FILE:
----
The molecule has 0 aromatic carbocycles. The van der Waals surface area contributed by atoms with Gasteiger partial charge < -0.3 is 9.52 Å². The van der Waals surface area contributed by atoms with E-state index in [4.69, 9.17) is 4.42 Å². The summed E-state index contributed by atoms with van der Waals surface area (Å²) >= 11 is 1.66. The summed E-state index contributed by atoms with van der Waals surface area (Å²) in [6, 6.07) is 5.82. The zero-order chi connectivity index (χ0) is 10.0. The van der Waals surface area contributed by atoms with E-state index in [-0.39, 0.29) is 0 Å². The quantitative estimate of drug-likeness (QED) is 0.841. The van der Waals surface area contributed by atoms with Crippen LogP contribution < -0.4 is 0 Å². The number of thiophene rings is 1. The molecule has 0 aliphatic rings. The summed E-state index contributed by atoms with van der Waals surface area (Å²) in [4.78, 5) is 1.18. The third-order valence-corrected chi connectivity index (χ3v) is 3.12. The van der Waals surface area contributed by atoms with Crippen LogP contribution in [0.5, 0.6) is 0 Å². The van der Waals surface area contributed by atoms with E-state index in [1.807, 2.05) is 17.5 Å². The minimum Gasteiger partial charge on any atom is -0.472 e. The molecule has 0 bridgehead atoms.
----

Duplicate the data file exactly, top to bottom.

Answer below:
The molecule has 0 aromatic carbocycles. The van der Waals surface area contributed by atoms with Gasteiger partial charge < -0.3 is 9.52 Å². The van der Waals surface area contributed by atoms with E-state index in [4.69, 9.17) is 4.42 Å². The summed E-state index contributed by atoms with van der Waals surface area (Å²) >= 11 is 1.66. The summed E-state index contributed by atoms with van der Waals surface area (Å²) in [6, 6.07) is 5.82. The zero-order chi connectivity index (χ0) is 10.0. The van der Waals surface area contributed by atoms with E-state index in [-0.39, 0.29) is 0 Å². The quantitative estimate of drug-likeness (QED) is 0.841. The van der Waals surface area contributed by atoms with Crippen LogP contribution < -0.4 is 0 Å². The number of thiophene rings is 1. The molecule has 0 aliphatic rings. The summed E-state index contributed by atoms with van der Waals surface area (Å²) in [4.78, 5) is 1.18. The third-order valence-corrected chi connectivity index (χ3v) is 3.12. The van der Waals surface area contributed by atoms with Crippen LogP contribution in [0.5, 0.6) is 0 Å². The van der Waals surface area contributed by atoms with E-state index in [1.807, 2.05) is 17.5 Å². The minimum Gasteiger partial charge on any atom is -0.472 e. The molecule has 0 bridgehead atoms.